Cloud computing is an exciting and valuable capability. Its definition, however, is an enigma. I challenge you to scour the internet for a simple one sentence definition that makes any sense. Good luck!
So here goes my own definition…
“Cloud computing is doing IT stuff such as storing data, running programs and hosting computers and servers, over the internet instead of locally, and using a service that is owned by someone else”.
That’s it. Of course that simple definition screams for more details and examples, as it should.
The word “cloud” is a metaphor for the Internet.
Important features of cloud computing are:
- You don’t have to worry about buying anything.
- You pay for what you use.
- You aren’t on the hook to operate it.
- It uses the internet as a method of access. It is hosted in a way that uses the internet to deliver whatever the service is to you.
- You don’t own it. Essentially you rent it or perhaps lease it. This means you pay monthly (generally) for what you use.
- You don’t have to do much of anything to scale up to a bigger footprint. Except to pay for what you are using. It grows with you.
- You are able to access all programs as well as data using your browser.
- You can get started very quickly.
- The costs are much less when compared to conventional software programs.
- You don’t need to have your own servers and storage.
And let’s mention what cloud computing is not. It’s not your business network or corporate data center. If you own the hardware and software (infrastructure), it violates feature 5 above.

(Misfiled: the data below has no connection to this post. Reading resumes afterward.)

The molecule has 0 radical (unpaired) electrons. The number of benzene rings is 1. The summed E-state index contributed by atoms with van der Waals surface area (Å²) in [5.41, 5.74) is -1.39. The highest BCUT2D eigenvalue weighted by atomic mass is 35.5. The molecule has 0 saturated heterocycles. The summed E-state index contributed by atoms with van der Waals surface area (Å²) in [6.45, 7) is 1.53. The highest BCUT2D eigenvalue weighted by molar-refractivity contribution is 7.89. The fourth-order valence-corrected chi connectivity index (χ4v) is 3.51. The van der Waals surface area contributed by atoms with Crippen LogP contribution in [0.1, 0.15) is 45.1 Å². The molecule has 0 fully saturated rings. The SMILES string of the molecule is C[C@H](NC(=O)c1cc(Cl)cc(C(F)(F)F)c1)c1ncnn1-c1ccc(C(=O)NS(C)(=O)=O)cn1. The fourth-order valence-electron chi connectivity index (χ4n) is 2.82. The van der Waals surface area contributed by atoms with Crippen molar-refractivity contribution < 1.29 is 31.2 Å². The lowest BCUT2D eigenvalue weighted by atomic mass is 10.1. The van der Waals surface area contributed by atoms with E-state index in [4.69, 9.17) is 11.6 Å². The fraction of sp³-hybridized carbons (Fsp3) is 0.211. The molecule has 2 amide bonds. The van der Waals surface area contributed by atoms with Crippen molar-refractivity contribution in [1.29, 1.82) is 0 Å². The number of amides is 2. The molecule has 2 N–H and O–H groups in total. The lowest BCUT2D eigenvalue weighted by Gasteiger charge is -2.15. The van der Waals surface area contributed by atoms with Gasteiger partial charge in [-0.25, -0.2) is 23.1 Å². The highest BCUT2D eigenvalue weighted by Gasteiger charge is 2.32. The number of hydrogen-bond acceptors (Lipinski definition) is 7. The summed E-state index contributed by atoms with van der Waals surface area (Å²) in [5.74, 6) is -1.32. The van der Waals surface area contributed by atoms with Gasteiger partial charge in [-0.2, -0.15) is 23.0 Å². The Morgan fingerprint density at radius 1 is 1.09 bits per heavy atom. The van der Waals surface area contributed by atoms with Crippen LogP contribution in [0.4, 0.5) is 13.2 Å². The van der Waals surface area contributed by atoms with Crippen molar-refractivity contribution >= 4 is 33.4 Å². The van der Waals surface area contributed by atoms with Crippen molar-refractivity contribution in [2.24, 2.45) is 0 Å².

Now that that’s out of the way, let’s talk about whether you should be looking into doing cloud computing. The answer is yes. In fact, most of you are already doing cloud computing. Using Gmail? That’s a cloud-based email system. How about Facebook or Salesforce.com? …cloud computing.
Cloud computing isn’t an everything or nothing technology. Most businesses use it for some of their IT capabilities, and rely on their own networks for the rest.
Note that cloud computing isn’t always better. Everything has trade-offs, and you need to evaluate them along with the alternatives – just like any other business decision. If you don’t have an in-house IT expert to help you with that, then give me a call.
Stay tuned for next week’s issue, where I’ll be providing my top 10 cloud computing applications for small businesses.